BornWest Harnham near Salisbury, England, 31 October 1695 (or 10 November 1695)
DiedLondon, England, 6 November 1771
John Bevis is best known for his discovery in 1731 of the Crab Nebula, subsequently classified by Charles Messier as M1, though Bevis also merits recognition for his important but stillborn atlas, Uranographia Britannica.
Bevis was born into a well-to-do family. He studied at Christ Church, Oxford, gaining his B.A. on 13 October 1715 and M.A. on 20 June 1718. It is said that Isaac Newton’s Opticks was his favorite book during this period. Before settling in London in 1729 and becoming a successful medical practitioner, he traveled widely throughout France and Italy for several years gaining medical information and practical experience.
Astronomy was Bevis’s passion; he became friendly with Edmond Halley, whom he assisted at Greenwich in observing the transit of Mercury on 31 October 1736. Bevis observed Mercury occulted by Venus at...
- Ashworth, William B., Jr. (1981). “John Bevis and his Uranographia (ca. 1750).” Proceedings of the American Philosophical Society 125, no. 1: 52–73. (This is by far the most comprehensive study of Bevis and his Uranographia.)Google Scholar
- Bevis, J. (1743). “Epistola Johannis Bevis … de Transitibus Mercurri sub Sole, Oct. 31. 1736. & Oct. 25. 1743.” Philosophical Transactions 42: 622–626. (Regarding transit-of-Mercury observations with Halley.)Google Scholar
- — (1759). “An Account of the Comet seen in May 1759.” Philosophical Transactions 51: 93–94. (Regarding observations of Halley’s comet.)Google Scholar
- Clerke, Agnes M. (1921–1922). “Bevis or Bevans, John.” In Dictionary of National Biography, edited by Sir Leslie Stephen and Sir Sidney Lee. Vol. 2, pp. 451–452. London: Oxford University Press. (Biographical summary of Bevis and his scientific works, including a comprehensive list of his publications.)Google Scholar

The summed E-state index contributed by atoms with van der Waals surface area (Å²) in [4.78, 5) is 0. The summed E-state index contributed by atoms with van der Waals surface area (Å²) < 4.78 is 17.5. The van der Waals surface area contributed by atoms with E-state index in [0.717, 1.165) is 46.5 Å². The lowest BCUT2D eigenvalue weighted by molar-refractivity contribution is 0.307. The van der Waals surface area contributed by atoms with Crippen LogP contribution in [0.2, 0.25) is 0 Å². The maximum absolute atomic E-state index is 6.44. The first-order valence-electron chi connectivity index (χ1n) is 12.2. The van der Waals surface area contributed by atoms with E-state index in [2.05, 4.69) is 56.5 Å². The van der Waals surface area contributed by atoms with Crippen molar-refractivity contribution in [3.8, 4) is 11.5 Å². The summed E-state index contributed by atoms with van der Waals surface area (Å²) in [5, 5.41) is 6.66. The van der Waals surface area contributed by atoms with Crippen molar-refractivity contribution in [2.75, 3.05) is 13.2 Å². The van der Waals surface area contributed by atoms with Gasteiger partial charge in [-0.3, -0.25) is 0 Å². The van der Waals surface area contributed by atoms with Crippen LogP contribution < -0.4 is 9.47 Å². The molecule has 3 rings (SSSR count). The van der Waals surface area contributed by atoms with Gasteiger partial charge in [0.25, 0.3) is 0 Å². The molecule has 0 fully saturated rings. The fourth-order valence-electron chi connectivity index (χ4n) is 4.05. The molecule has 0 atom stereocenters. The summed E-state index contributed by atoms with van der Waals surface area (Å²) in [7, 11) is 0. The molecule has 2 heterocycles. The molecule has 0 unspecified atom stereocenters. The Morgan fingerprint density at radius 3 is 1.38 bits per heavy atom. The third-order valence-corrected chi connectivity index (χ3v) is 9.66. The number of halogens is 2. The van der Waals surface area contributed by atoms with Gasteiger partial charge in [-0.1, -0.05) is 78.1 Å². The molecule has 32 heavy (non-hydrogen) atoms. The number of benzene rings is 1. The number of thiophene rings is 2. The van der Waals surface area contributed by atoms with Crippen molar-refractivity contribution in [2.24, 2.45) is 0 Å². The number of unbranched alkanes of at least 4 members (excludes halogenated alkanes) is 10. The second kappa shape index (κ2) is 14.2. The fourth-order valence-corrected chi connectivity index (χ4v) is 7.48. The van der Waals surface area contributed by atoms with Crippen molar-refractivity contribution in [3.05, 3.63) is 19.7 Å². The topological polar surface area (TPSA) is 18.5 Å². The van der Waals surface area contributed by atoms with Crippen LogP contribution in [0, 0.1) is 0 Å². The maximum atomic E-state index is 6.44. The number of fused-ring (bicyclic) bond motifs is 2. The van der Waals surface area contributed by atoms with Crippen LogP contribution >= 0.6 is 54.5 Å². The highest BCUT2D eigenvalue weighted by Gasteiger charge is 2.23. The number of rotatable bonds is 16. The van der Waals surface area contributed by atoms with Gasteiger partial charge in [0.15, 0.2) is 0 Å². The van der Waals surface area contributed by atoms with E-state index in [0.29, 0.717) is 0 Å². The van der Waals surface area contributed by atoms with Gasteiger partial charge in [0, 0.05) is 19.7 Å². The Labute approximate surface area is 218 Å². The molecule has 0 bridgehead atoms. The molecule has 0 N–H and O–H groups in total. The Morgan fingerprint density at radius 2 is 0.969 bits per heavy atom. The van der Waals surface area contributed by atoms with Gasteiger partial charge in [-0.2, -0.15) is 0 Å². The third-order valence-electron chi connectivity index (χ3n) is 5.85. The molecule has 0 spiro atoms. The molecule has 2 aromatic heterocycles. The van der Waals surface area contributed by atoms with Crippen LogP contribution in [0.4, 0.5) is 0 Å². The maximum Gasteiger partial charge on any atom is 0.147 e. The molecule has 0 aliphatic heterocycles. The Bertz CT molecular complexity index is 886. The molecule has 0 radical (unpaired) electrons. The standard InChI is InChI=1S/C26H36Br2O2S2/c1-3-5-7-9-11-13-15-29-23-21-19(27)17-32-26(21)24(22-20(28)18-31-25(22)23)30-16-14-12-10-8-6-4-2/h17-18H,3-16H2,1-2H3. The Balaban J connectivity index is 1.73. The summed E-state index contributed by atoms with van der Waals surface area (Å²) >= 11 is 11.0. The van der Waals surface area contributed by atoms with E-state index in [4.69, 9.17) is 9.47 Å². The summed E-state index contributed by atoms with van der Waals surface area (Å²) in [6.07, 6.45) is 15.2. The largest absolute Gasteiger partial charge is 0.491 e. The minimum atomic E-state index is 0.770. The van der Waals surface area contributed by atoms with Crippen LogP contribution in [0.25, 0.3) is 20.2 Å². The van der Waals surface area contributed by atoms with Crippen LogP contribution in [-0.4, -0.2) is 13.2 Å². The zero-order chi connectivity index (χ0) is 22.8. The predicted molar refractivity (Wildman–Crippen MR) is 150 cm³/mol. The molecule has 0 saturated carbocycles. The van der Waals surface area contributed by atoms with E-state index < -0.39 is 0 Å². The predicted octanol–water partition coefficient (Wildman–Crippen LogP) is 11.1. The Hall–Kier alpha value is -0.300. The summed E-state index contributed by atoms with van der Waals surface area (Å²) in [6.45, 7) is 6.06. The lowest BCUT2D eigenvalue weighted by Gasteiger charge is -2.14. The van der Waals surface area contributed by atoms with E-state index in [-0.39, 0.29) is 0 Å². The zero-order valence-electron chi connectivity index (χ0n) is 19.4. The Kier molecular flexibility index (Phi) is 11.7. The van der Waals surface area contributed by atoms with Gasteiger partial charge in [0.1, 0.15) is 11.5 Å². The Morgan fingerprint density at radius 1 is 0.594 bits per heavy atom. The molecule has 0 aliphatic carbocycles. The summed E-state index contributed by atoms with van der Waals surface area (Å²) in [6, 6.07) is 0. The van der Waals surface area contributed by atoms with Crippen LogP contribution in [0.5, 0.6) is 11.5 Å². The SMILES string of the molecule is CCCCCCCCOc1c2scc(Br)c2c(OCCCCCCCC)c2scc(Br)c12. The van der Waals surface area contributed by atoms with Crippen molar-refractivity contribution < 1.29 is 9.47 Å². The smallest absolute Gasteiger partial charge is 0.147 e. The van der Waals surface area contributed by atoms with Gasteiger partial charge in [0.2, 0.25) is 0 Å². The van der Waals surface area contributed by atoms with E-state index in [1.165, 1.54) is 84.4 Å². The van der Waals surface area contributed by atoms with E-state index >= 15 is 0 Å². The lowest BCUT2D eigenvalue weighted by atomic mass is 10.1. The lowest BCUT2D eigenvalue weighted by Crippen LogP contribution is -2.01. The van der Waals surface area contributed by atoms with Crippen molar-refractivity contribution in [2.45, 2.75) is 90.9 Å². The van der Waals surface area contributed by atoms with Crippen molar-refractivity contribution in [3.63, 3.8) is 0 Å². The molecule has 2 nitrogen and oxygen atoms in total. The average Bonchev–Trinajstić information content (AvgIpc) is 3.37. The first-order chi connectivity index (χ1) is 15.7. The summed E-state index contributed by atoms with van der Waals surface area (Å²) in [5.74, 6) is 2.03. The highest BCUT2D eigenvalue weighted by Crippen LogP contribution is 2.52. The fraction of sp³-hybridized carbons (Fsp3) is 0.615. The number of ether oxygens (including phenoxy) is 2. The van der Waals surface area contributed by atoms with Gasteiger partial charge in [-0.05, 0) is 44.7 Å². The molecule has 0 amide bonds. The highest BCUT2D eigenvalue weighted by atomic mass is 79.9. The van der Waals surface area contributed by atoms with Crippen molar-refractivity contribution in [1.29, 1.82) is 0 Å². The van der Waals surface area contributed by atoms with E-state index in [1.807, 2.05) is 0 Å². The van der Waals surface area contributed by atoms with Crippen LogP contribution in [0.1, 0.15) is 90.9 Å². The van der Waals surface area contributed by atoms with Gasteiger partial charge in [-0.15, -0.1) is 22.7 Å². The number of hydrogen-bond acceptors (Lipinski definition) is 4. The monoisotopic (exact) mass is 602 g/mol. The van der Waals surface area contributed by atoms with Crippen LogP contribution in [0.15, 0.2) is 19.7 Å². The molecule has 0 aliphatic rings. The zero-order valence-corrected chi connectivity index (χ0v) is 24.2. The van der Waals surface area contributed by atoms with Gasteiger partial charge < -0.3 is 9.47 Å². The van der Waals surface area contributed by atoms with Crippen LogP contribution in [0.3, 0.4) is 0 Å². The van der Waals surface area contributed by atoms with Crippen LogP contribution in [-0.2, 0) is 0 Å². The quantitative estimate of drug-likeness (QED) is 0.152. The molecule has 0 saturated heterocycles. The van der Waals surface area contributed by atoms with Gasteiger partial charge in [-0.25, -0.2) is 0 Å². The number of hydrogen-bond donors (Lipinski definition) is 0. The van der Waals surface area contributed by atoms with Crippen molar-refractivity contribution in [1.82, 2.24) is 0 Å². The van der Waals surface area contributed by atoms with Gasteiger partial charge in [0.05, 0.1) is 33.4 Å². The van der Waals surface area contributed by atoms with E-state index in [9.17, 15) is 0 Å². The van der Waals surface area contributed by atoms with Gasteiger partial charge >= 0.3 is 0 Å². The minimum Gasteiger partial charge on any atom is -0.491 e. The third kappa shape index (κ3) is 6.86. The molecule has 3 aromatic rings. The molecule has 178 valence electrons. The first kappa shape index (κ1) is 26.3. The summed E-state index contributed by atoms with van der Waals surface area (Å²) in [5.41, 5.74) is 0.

- Gingerich, Owen (1987). Introduction to the facsimile edition of Atlas Celeste, by John Bevis. Alburgh, Norfolk: Archival Facsimiles. (This gives a concise biography of Bevis together with a description of his intended Uranographia Britannica. This modern facsimile is a compilation of the atlas in the British Library map collection, catalog number C.21.c.5, together with the proof plates. Augmented with the star catalog and tables found in the A.P.S. copy.)Google Scholar
- Kilburn, Kevin J., Michael Oates, and Anthony W. Cross. (1998). “The Ghost Book of Manchester.” Sky & Telescope 96, no. 5: 83–86. (Describes the discovery in 1997 of possibly the most complete Atlas Celeste. Also offers evidence that Bevis may have observed Uranus in 1738.)Google Scholar
- Sinnott, Roger W. and Jean Meeus (1986). “John Bevis and a Rare Occultation.” Sky & Telescope 72, no. 3: 220–222. (Analyzes Bevis’s observation of the occultation of Mercury by Venus.)Google Scholar
- Yeoman, Thomas (11 April 1748). “Uranographia Britannica.” Northampton Mercury, p. 7, col. 2. (This is the first public proposal to publish the atlas.)Google Scholar
- Kilburn, Kevin J. “The Chatsworth Uranographia Britannica.” A&G, the Journal of the Royal Astronomical Society. February 2012. vol 53. (Describes the Chatsworth atlas and lists currently identified Bevis atlases. The definitive list is maintained by Michael Oates on the website of Manchester Astronomical Society.)Google Scholar